Happy earnings Monday! It's Aaron Weinman here. Citi stood tall, but peers like JPMorgan, Bank of America, and Wells Fargo missed estimates as lenders come to grips with weak dealmaking and high inflation.

Goldman Sachs is reporting today.


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Citigroup's second-quarter profit and revenue beat analysts' expectations on Friday. Its numbers were a bright spot amid a series of misses for US lenders.

Citi reported $19.6 billion in revenue for the quarter, an 11% jump on the first quarter. This was ahead of analysts' predictions of $18.2 billion, according to a survey conducted by Refinitiv.

The bank benefited from more interest income (thanks to rising rates), and logged strong results in its trading and institutional services business.

JPMorgan, Morgan Stanley, Bank of America and Wells Fargo all missed analysts' marks.

Wells — which reported $17 billion in revenue versus a $17.5 billion estimate — said its second-quarter profit declined 48% from a year ago. Chief Executive Charlie Scharf said he expected credit losses to increase in the future.

"Citigroup appears to be one of the highlights," David Wagner, portfolio manager at Aptus Capital Advisors, said. "It was all treasury and trading solutions — helping international businesses manage payments. This business line was firing on all cylinders, insulating all of the losses from the investment-banking segment."

Indeed, investment banking was a sour spot for most banks. JPMorgan logged $1.35 billion in investment-banking revenues, down 61% on the same quarter in 2021, and Morgan Stanley recorded $1.1 billion in revenue, down 55% for the same period last year. Bank of America's investment banking arm has also seen a slowdown in activity, as the bank's second-quarter earnings came in lower than expected this morning

To be fair, 2021's record year was also going to be a outlier. An economic slowdown meant that 2022 was poised to be a harsh reality check for investment banks.

Wall Street rushed to hire as transaction volumes swelled, and some bankers pocketed hefty bonuses — and bought some shiny new toys — just a few months ago. But with dealmaking on the fritz, these same bankers are bracing for job cuts.

"September and October is gonna be a hot season for sure," one capital-markets banker said of the potential for cuts.

Capital markets are likely to come under the microscope as IPOs grind to a halt and bond sales slow. Investors, borrowers, and bankers are all coming to terms with weaker company valuations, choppy stock markets, and rising borrowing costs.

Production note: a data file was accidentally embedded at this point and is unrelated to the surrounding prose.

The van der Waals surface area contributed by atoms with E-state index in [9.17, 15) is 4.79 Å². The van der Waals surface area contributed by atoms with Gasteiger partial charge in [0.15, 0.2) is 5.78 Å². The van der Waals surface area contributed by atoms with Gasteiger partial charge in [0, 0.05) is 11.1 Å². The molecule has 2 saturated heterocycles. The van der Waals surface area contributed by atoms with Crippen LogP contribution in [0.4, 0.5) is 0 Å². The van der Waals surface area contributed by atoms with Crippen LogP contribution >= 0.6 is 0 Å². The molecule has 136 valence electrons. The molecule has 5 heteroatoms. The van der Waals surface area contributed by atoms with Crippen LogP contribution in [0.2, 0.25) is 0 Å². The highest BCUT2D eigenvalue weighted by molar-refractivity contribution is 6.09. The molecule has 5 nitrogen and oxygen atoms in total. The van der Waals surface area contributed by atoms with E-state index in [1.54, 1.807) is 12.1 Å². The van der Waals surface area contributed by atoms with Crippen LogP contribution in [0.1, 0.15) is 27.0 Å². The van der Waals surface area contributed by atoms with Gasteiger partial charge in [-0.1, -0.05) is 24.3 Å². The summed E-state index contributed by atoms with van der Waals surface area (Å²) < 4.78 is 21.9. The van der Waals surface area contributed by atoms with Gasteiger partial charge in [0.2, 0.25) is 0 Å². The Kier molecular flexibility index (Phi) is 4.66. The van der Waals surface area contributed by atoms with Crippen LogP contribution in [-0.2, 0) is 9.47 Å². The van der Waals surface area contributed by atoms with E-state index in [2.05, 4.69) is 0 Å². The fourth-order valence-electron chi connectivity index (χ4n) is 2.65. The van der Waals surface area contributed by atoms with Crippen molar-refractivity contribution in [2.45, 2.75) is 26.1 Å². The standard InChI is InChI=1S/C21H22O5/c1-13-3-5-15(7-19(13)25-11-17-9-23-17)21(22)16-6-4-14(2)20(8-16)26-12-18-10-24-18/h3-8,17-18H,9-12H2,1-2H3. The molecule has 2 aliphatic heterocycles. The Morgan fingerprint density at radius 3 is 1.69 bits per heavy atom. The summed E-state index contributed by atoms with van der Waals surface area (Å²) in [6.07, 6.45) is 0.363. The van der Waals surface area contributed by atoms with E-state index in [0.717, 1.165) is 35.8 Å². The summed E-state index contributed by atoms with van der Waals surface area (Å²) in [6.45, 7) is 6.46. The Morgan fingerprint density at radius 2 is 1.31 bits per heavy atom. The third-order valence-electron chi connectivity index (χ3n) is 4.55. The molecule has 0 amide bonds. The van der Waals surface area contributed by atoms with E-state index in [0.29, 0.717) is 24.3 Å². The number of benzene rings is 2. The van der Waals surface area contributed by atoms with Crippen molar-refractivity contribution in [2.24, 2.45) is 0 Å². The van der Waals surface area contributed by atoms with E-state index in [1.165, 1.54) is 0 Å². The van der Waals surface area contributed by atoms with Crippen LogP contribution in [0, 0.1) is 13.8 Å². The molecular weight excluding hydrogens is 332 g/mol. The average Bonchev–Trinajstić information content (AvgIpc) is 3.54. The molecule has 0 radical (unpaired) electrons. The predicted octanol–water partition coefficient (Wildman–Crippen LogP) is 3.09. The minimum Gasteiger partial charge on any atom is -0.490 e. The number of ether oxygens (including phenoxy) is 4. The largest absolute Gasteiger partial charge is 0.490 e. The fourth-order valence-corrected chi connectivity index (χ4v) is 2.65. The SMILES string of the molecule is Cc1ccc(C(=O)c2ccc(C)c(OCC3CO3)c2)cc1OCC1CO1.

Goldman Sachs is reporting today.

In other news:

Coinbase announced last week that it plans to rescind job offers and freeze hiring indefinitely. Foto: Sopa Images/Getty Images

2. Coinbase is temporarily shutting down its US affiliate-marketing program. In leaked emails to Insider, the crypto exchange said it plans to relaunch the program in 2023.

3. Goldman Sachs-backed AlphaSense is laying the foundation for an IPO. After raising new capital at a $1.7 billion valuation, it has now set sights on growth in Asia.

4. Bank of America was fined $225 million for "botching" the payment of unemployment benefits. The bank was fined $100 million by the Consumer Financial Protection Bureau and $125 million by the Office of the Comptroller of the Currency.

5. Ken Griffin's Citadel plans to open an office in Palm Beach, according to Bloomberg. The firm — which announced that it's moving headquarters to Miami from Chicago last month — will take space in Palm Beach's former Neiman Marcus building.

6. Tiger Global-backed Chinese grocery delivery firm Missfresh faces a fight for survival. The Financial Times reports that the company, which pulled in more than $1 billion in funding and gained a $3 billion valuation, now has a market value of $88 million.

7. The cofounder of MetaMask likened crypto to gambling. Aaron Davis' popular crypto wallet company boasts 30 million users, yet he thinks it's "extremely dangerous" to call crypto the future of finance.

8. Vue Cinema will be taken over by its lenders, Bloomberg reported. Vue's Canadian pension fund owners, Alberta Investment Management and Omers, are exiting the cinema chain.

9. We were wrong about the Great Resignation. Workers remain powerless, and with a recession on the horizon, things could get worse.

10. This economist who has argued against doom and gloom had a change of heart. Here's why he thinks the US economy is headed toward a recession.

Done deals:

  • NOVA Infrastructure has completed a $565 million fund raise. The NOVA Infrastructure Fund I received commitments from pension funds, insurance companies, family offices, and asset managers. NOVA will target investments in environmental services, transportation, and energy, among others.
  • Private-equity firm TA Associates has made a growth investment in Intelerad, a medical imaging company. TA joins Intelerad's majority investor Hg and ST6, a minority investor focused on the software space.

Curated by Aaron Weinman in New York. Tips? Email [email protected] or tweet @aaronw11. Edited by Hallam Bullock (tweet @hallam_bullock) in London.

Read the original article on Business Insider